# Op-amp integrator response to square wave

simulate this circuit – Schematic created using CircuitLab

I would like to study the frequency responce of this op-amp integrator to a square wave. By setting a frequency of 10KHz and the pp-amplitude of the in-voltage to 340mV I obtain a triangle output wave with a pp-amplitude of 244mV. Now, according to my prevision I should have an output of 161mV, in fact Vout=(-1/R1 C1)*integral(vin dt)=-(Vin/(2 f R1 C1)) that is the integrator formula for a square wave. I have already checked this value by expanding in fourier series the square wave and by trasforming each harmonic through the transfer function. The op-amp is TL081. Even if it is not shown in the circuit scheme, the op-amp is powered through +15 and -15 DC sources.

Can someone help me out? [EDIT: corrected the extra factor 2 as signalled by Olin Lathrop]

Screenshot of the oscilloscope:

• With what?????? Commented Nov 21, 2015 at 21:53
• Opamps without power aren't guaranteed to do anything useful. This really should be obvious. Commented Nov 21, 2015 at 21:56
• With any tips that could be useful for understanding why the expected value of vout is so different from the measured one. Op-amp is powered by +15 and -15 DC sources. Commented Nov 21, 2015 at 21:58
• Screenshot of the oscilloscope Commented Nov 21, 2015 at 22:42
• I just understand what is the problem thanks to @RespawnedFluff comment: those overshoot peaks are "hidden" by the square wave in the screenshot and the oscilloscope vpp-measure takes them into account. Commented Nov 21, 2015 at 23:11

I'm not entirely sure how to answer the why question, but simulation reproduces the same result; first the big picture:

But if you zoom in there are tiny little overshoot peaks in there...

which are actually pretty close to those measured. TL081 model is from TI, which is actually a very basic one... yet it predicted the overshoot pretty well.

Alas while I'm not completely sure what actually causes them, thanks to discussion below with the OP, all fingers point to the slew rate of the TL081. If I lower the slopes of the square wave by 3 orders of magnitude (from 1ns to 1us), then the output spikes go away (in simulation), but I also get some DC bias on the output (once it stabilizes):

Yeah, the datasheet slew rate for TL081 is 13 V/us. So in 1ns (first simulation) it would only be able to swing its output by 13mV, not enough to react to 25x greater input swing. Basically the output gets briefly pulled (up or down) by the input via the feedback resistor before the opamp can react to correct that. Actually it almost works like a voltage doubler during those spikes. Another way to check this is to measure the time span of the spikes. In [the first] simulation those spikes last 240ns (=4.15MHz), which is comparable to the 3-4MHz bandwidth of the TL081 (I note that the old datasheet said 4MHz but the new one says 3MHz.)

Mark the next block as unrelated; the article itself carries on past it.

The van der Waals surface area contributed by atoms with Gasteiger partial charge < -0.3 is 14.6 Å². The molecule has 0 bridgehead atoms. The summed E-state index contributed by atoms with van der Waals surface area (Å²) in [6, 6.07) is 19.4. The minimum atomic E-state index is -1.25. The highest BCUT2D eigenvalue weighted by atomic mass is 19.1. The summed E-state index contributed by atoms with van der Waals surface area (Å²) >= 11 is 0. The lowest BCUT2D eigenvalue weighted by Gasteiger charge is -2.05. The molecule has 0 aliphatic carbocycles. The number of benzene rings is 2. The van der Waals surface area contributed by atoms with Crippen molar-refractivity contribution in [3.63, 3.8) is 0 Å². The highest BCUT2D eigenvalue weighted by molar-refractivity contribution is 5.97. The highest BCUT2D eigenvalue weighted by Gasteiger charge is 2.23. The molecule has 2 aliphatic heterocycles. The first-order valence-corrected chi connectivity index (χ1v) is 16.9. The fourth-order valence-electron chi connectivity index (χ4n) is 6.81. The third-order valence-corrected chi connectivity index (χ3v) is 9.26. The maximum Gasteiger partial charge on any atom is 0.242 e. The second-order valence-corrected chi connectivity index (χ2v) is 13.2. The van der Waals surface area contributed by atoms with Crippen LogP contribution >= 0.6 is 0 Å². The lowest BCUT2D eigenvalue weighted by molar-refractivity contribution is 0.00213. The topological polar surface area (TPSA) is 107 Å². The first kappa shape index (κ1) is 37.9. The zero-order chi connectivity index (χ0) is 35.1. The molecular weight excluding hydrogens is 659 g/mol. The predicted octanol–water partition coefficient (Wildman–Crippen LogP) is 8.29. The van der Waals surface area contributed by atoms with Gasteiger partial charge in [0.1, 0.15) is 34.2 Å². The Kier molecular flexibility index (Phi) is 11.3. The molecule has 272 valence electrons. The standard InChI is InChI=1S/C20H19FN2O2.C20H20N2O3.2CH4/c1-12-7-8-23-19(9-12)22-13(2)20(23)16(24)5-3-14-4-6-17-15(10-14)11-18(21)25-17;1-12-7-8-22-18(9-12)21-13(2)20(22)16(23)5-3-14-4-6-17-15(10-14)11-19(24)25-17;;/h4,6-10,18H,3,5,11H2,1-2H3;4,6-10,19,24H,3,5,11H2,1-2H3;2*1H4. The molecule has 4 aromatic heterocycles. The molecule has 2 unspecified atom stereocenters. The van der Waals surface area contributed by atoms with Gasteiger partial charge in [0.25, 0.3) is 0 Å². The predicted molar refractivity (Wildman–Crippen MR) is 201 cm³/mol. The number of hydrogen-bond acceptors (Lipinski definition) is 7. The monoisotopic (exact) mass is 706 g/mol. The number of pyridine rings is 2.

• In this case the input switches between -0.34V and +0.34V. When it is at -0.34V the pulse is long enough for charging the capacitance, at this point Vin sunddenly switches to +0.34 (in a period of time <<RC) but the voltage across C cannot change instantaneously and neither can the output of the op-amp because it behaves itself as an integrator. Commented Nov 21, 2015 at 23:30
• @gilgamesht: it sounds to me like you could contribute your own answer at this point (which is totally ok here). It definitely seems due to the [slow] slew rate of TL081. If I decrease the ramps to 1us, the overshoots go away, but then I get some DC bias too. Commented Nov 21, 2015 at 23:35
• i.imgur.com/p3JuHyv.png Commented Nov 21, 2015 at 23:40
• Thank you @Respawned Fluff, you solved my problem. I have not totally taken into account the possibility that the square wave could have hidden those spikes. Commented Nov 21, 2015 at 23:42
• Yep, this ironic phenomena of having a little bit of differentiator in the integrator is kind of well known. See Chapter 6 of Analog Devices OpAmp Handbook, p 6.180 for example. analog.com/library/analogDialogue/archives/39-05/… Commented Nov 22, 2015 at 1:14

Not only is your opamp not powered, so nothing it does should be a surprise, but your calculations don't make sense either.

You have 340 mVpp square wave in, so 170 mVp. That divided by R1 means the current is either + or - 170 µA thru the integrating capacitor. (170 µA)(50 µs)/(51 nF) = 167 mV, which is how much the capacitor charges or discharges each half-cycle, which means the output should be 167 mVpp triangle.

• I forgot to mention the fact that even if it is not shown in the circuit schematic the op-amp is powered through +15 and -15 DC sources. I have just edit my first post. Ok, I there is an extra 2 factor, but this does not solve the problem. Commented Nov 21, 2015 at 22:11